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The dress of Mongolian people displays national peculiarities being very much suited to the cattle-breeders' nomadic way of life, economic features and the country's natural climatic conditions.
Historical sources give evidence of many kinds of dress that Mongolians used to wear. For example, during the Mongolian empire period, married women wore original hats called "Bogtoga", which were very tall and slender, and made out of wood-bark. They were covered with silk, which was decorated with valuable pearls, precious stones and feathers on top. Archaeological findings revealed many kinds of hats like these.
The Mongolian del or robe was quite different from those of today. Del is a general term for traditional Mongolian coats, which resemble the Japanese kimono. According to scholars, the del almost reached the ankles and had no collar, simply wrapping across sideways. This ancient form of collar still persists among lamas' costumes and some winter de/ made of wool and fur. The de/ was fastened together by a leather belt decorated with various kinds of metals. sometimes pure gold, as proved by archaeological evidence . The forms of belts, hats and other clothing of that period can be observed more clearly from the statues of the time.
Although some details changed throughout history, the national costume retained its original style until the beginning of the 20th century.

Mongolian costumes differ in shape and purpose. There were everyday costumes for men and women, for summer and winter, as well as special clothes for holidays and ceremonies. In olden times the Mongols had a great variety of street-clothes, head -gear. and ornaments. The way a person was dressed showed to what ethnic or social group he belonged. The rules for wearing each style of dress were dictated by ancient traditions and customs.
The details of the married woman's costume are interesting and significant. Costumes and ornaments of married women in the western, central, and eastern parts of the country differed from each other. The wives wore an "uuji" (something like a long waistcoat without sleeves) over the traditional del. Women from western Mongolia had the privilege of having a large white collar on the de/ and their costumes were very free and loose. But the women of central and eastern Mongolia wore a del with high shoulders and the collar, hem and sleeves were decorated with intricate designs. Great attention was paid to the ornamentation of the head-dress. In the older days it was believed that the hairstyle should resemble the wings of an eagle. Women wore their hair smoothly combed back. and an artificial string was glued to the front of the taruur, on both sides of which hung pendants made of strings or pearls. They pinned their hair with silver hair grips and slides. In winter. Mongolian men usually wore del made out of sheep or lamb's skins, as well as lynx, sable and fox pelts. In summer, men preferred del of different colored cotton fabrics.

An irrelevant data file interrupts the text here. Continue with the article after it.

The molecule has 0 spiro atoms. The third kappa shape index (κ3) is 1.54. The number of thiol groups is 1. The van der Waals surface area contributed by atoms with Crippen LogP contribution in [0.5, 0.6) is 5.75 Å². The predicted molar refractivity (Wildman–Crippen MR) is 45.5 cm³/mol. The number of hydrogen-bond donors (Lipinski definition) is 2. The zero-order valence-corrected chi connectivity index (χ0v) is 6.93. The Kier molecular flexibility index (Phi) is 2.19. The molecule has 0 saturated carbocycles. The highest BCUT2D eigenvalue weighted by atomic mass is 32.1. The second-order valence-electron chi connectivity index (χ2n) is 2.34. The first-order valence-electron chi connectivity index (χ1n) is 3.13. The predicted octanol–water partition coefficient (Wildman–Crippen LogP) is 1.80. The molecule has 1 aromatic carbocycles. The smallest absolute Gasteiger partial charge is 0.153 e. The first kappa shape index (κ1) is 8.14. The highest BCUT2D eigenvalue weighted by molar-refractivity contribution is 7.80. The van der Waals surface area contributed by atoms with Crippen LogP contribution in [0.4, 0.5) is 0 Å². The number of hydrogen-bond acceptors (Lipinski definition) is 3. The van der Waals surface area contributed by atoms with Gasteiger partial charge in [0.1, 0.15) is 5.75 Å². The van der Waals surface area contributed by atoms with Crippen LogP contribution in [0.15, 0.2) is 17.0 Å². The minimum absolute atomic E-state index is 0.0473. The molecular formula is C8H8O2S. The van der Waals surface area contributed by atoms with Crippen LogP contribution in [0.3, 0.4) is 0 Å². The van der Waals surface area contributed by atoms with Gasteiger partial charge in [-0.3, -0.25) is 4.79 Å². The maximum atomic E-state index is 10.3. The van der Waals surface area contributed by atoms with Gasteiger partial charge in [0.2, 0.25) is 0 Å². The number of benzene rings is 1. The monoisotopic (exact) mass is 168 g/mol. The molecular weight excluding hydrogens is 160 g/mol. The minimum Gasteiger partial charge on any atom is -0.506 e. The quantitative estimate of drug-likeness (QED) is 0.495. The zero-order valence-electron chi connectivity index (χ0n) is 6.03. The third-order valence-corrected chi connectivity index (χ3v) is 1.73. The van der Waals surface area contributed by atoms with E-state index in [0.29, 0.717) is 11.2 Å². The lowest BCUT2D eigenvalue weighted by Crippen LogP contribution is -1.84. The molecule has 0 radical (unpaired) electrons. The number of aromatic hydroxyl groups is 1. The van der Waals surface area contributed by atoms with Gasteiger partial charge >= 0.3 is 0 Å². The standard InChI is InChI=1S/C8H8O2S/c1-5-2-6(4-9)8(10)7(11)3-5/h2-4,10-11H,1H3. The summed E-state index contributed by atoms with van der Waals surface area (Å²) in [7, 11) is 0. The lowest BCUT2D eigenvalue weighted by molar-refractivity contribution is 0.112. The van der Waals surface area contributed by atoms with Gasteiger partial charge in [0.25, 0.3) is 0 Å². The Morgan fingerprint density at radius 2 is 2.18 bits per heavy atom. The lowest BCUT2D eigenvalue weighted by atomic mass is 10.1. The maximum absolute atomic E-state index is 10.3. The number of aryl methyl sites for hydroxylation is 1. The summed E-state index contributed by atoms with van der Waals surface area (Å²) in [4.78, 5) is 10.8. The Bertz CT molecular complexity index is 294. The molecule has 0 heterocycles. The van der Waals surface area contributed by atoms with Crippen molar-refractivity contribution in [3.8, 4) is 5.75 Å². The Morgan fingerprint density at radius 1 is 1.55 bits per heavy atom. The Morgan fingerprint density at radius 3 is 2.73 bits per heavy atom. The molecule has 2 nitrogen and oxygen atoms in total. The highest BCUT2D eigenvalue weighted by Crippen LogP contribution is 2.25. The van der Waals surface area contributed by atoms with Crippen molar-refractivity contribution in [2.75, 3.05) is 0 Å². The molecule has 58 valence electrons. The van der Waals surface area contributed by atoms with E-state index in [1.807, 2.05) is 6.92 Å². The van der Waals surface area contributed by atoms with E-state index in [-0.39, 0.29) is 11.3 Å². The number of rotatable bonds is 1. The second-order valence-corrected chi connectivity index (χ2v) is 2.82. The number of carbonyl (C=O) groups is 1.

The Mongolians wore many kinds of hats in all seasons of the year. Both men and women wore hats decorated with fur : sable, silver fox, red fox and others.
In summer the Mongols wore both malgai hat (made of plush with a velvet upturned brim and pointed crown) and top hat (tortsog) consisting of six gores. Mongolian boots are the same for men and women but they vary from one ethnic group to another. There are many kinds of boots, called mongol, tookuu, kanchin, buriat etc. and some of them are worn even today.
Today, especially in the city, Mongols prefer to wear European dress. The national costumes of the small ethnic groups of the past are almost forgotten now, and the clothes of Central Mongolia are most popular.

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